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Cells

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by

Pryanka Mulia

on 13 April 2015

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Transcript of Cells

Covers the outside of the cell.
Controls the movement of chemicals in and out of the cell
Contains pores

Nucleus
Like the brain of a cell.
Contains all it's genetic material, including the DNA.
Helps control eating, movement and reproduction.
Not all cells have a defined nucleus.
Cytoplasm
Cell Membrane
How to use a Microscope
1. Always hold the microscope with two hands.
2. Plug in the microscope and turn it on.
3. Turn on the light at the bottom.
4. Put the slide on the stage and adjust the stage clips.
5. Turn the nose piece to get the magnification you want. (be careful not to let the objective lens touch the slide)
6. Look into the ocular lenses and adjust the stage position with the coarse focus knob until you see the objects you are observing.
7. Then, adjust the fine focus knob to make the image clearer.
Parts of a Microscope
Structure of a Cell
Microscope
Cells
There are three main parts of a cell:
Cell Membrane
Cytoplasm
Nucleus
Cell Adaptation
Cells
(By: Pryanka 7.3)
Sources
Animal and Plant Cells
Plant Cells
Animal Cells
Organelles
- substructure of a cell
- float around the cytoplasm
- Many different purposes depending on their kind
- The number of organelles in a cell range from none to thousands depending on the cell.
Examples:
Mitochondria
- Riley, Peter D. Cambridge Checkpoint Science. London: Hodder Education, 2011
- "Mitochondria - Turning on the Powerhouse." Biology4Kids.com: Cell Structure: Mitochondria. Biology4Kids, n.d. Web. 29 Mar. 2015. <http://www.biology4kids.com/files/cell_mito.html>.
- Carter, J. Stein. "Cells and Organelles." Cells and Organelles. J. Stein Carter, 14 Jan. 2014. Web. 29 Mar. 2015. <http://biology.clc.uc.edu/courses/bio104/cells.htm>.
- "Google." Google. Google, n.d. Web. 03 Apr. 2015
https://www.google.co.id/?gws_rd=cr&ei=nLYaVY6iN5CyuASwpoDADg#q=definition+of+cell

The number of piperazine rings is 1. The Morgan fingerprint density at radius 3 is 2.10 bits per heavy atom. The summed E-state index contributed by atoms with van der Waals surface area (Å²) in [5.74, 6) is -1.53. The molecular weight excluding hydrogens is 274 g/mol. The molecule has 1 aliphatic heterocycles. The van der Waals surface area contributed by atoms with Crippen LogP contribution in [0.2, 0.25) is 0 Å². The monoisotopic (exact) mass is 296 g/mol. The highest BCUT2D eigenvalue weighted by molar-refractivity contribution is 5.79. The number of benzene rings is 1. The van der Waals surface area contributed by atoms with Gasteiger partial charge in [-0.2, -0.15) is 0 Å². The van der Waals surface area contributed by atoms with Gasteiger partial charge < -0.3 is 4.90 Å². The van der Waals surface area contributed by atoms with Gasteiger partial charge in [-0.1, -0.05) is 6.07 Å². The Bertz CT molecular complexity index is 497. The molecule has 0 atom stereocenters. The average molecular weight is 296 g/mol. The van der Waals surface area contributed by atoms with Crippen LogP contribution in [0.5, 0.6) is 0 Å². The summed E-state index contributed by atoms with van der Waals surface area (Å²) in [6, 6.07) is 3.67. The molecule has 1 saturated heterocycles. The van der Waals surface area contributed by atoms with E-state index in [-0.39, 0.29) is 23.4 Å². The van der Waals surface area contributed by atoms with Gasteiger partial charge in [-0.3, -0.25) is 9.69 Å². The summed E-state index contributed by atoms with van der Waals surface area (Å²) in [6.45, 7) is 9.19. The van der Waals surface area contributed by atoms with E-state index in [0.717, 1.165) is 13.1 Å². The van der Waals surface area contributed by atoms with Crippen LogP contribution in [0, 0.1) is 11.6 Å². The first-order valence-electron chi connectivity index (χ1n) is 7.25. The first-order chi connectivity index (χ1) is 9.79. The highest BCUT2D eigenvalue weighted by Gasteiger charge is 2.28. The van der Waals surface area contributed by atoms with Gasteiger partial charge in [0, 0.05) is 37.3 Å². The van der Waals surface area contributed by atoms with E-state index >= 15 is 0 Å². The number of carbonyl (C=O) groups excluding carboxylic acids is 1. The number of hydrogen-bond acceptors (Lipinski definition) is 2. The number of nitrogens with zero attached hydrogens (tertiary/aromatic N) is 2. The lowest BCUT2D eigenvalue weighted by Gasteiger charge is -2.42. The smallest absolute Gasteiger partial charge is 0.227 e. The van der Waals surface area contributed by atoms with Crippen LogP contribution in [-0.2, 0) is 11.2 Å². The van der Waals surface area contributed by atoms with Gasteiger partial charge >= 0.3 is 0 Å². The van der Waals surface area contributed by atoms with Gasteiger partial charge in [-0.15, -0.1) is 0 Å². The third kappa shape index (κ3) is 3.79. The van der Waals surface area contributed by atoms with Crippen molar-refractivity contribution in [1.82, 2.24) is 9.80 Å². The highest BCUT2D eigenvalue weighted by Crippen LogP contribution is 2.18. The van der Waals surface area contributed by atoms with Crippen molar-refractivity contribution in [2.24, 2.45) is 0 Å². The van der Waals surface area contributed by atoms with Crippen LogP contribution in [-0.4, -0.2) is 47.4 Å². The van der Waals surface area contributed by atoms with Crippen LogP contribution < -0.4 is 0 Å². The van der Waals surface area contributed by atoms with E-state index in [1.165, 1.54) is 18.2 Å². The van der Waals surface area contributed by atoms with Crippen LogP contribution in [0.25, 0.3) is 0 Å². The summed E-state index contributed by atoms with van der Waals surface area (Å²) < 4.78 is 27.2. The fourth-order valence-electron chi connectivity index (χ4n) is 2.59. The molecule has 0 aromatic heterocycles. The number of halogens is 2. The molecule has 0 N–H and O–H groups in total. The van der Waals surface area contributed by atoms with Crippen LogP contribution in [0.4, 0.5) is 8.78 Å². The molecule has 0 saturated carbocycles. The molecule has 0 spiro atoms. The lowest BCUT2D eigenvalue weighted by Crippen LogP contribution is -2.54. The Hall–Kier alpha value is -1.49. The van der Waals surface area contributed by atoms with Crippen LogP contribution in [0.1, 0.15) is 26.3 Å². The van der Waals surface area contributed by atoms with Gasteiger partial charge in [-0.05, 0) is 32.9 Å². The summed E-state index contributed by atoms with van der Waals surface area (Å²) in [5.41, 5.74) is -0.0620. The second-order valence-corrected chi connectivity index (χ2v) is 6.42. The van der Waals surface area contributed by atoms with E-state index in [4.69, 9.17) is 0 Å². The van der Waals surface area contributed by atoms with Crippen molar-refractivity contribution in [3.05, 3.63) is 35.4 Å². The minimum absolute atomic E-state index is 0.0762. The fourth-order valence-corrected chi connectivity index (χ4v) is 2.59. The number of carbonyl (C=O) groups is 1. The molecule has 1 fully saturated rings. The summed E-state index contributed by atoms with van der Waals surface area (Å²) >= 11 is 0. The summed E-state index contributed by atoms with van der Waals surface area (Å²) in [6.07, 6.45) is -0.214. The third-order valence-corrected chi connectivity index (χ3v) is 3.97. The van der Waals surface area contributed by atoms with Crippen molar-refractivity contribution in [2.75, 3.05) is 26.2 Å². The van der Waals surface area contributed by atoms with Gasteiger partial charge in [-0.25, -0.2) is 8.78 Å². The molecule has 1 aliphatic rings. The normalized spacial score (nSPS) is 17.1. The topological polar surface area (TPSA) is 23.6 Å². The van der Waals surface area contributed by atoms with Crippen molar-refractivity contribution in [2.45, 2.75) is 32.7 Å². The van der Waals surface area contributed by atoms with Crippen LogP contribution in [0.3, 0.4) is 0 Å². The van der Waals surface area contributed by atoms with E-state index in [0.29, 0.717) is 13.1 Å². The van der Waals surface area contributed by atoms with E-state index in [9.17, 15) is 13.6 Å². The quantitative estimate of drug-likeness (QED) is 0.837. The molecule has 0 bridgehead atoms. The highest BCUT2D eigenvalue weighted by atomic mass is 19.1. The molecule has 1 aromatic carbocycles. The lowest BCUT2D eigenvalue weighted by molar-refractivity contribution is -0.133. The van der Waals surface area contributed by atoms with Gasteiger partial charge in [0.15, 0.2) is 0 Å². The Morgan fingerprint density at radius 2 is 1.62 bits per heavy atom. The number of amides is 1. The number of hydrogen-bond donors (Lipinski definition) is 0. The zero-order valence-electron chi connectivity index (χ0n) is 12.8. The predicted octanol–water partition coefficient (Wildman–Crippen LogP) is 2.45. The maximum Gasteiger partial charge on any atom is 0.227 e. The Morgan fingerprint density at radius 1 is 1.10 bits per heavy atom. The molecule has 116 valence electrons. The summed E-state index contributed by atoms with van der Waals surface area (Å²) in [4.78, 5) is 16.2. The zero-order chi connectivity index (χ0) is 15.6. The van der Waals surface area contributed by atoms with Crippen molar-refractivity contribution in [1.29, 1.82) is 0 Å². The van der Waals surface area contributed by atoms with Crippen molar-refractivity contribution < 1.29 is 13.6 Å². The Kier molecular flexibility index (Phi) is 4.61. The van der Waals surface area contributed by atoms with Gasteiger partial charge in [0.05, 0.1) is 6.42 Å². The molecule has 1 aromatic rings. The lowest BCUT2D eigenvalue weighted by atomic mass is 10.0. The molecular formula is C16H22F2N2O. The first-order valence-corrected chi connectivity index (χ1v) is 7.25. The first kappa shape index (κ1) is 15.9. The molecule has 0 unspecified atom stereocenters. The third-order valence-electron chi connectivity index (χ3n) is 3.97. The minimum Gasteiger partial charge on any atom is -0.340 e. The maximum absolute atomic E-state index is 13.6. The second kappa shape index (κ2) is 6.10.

- "Cell Membranes." Nature.com. Nature Publishing Group, n.d. Web. 03 Apr. 2015. http://www.nature.com/scitable/topicpage/cell-membranes-14052567
- "Cell Nucleus - Commanding the Cell." Biology4Kids.com: Cell Structure: Cell Nucleus. Biology4Kids, n.d. Web. 03 Apr. 2015. <http://www.biology4kids.com/files/cell_nucleus.html>
- Bailey, Regina, Biology Expert. "All About Animal Cells." Biology.About. N.p., 2015. Web. 03 Apr. 2015. <http://biology.about.com/od/cellbiology/ss/animal_cells.htm>
"Cell and Simple Cell Transport." BBC News. BBC, 2014. Web. 04 Apr. 2015. <http://www.bbc.co.uk/schools/gcsebitesize/science/add_aqa/cells/cellsrev1.shtml>
"Plant Cell Anatomy - EnchantedLearning.com." Plant Cell Anatomy - EnchantedLearning.com. N.p., 2014. Web. 06 Apr. 2015. <http://www.enchantedlearning.com/subjects/plants/cell/>
"Endoplasmic Reticulum - Wrapping It Up." Biology4Kids.com: Cell Structure: Endoplasmic Reticulum. N.p., 2015. Web. 07 Apr. 2015. <http://www.biology4kids.com/files/cell_er.html>
"How to Use a Microscope." How to Use a Microscope. Microbus, 2015. Web. 08 Apr. 2015. <http://www.microscope-microscope.org/activities/school/microscope-use.htm
Martin, Jean, and Sam Ellis. Cambridge Essentials Science Core 7. N.p.: Cambridge UP, n.d. Print
Johnson, Keith, Sue Adamson, Gareth Williams, and Lawrie Ryan. Spotlight Science 7. N.p.: Nelson Thornes, n.d. 9-22. Print.
Morrison, Karen. International Science Coursebook 1. N.p.: Hodder Education, n.d. 27-36. Print.
My brain.
Pak Ervan's brain.
Cell:
the
smallest structural
and